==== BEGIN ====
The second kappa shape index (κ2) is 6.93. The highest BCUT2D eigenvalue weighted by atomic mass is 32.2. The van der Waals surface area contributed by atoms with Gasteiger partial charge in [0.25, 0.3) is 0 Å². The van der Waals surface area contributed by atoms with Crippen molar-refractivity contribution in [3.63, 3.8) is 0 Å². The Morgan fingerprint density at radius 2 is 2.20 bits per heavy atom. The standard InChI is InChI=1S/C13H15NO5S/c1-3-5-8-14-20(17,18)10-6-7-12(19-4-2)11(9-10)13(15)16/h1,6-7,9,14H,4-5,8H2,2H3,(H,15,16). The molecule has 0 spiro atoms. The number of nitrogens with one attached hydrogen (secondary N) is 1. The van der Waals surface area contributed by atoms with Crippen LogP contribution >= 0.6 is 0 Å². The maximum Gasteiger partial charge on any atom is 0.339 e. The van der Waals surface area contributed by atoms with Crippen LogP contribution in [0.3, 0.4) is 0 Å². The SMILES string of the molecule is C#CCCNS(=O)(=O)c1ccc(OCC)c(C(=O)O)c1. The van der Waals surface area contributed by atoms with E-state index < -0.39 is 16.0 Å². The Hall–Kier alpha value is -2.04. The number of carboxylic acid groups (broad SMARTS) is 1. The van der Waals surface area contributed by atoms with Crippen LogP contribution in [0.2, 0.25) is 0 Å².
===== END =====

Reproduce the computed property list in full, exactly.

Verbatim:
The second kappa shape index (κ2) is 6.93. The highest BCUT2D eigenvalue weighted by atomic mass is 32.2. The van der Waals surface area contributed by atoms with Gasteiger partial charge in [0.25, 0.3) is 0 Å². The van der Waals surface area contributed by atoms with Crippen molar-refractivity contribution in [3.63, 3.8) is 0 Å². The Morgan fingerprint density at radius 2 is 2.20 bits per heavy atom. The standard InChI is InChI=1S/C13H15NO5S/c1-3-5-8-14-20(17,18)10-6-7-12(19-4-2)11(9-10)13(15)16/h1,6-7,9,14H,4-5,8H2,2H3,(H,15,16). The molecule has 0 spiro atoms. The number of nitrogens with one attached hydrogen (secondary N) is 1. The van der Waals surface area contributed by atoms with Crippen LogP contribution >= 0.6 is 0 Å². The maximum Gasteiger partial charge on any atom is 0.339 e. The van der Waals surface area contributed by atoms with Crippen LogP contribution in [0.3, 0.4) is 0 Å². The SMILES string of the molecule is C#CCCNS(=O)(=O)c1ccc(OCC)c(C(=O)O)c1. The van der Waals surface area contributed by atoms with E-state index < -0.39 is 16.0 Å². The Hall–Kier alpha value is -2.04. The number of carboxylic acid groups (broad SMARTS) is 1. The van der Waals surface area contributed by atoms with Crippen LogP contribution in [0.2, 0.25) is 0 Å².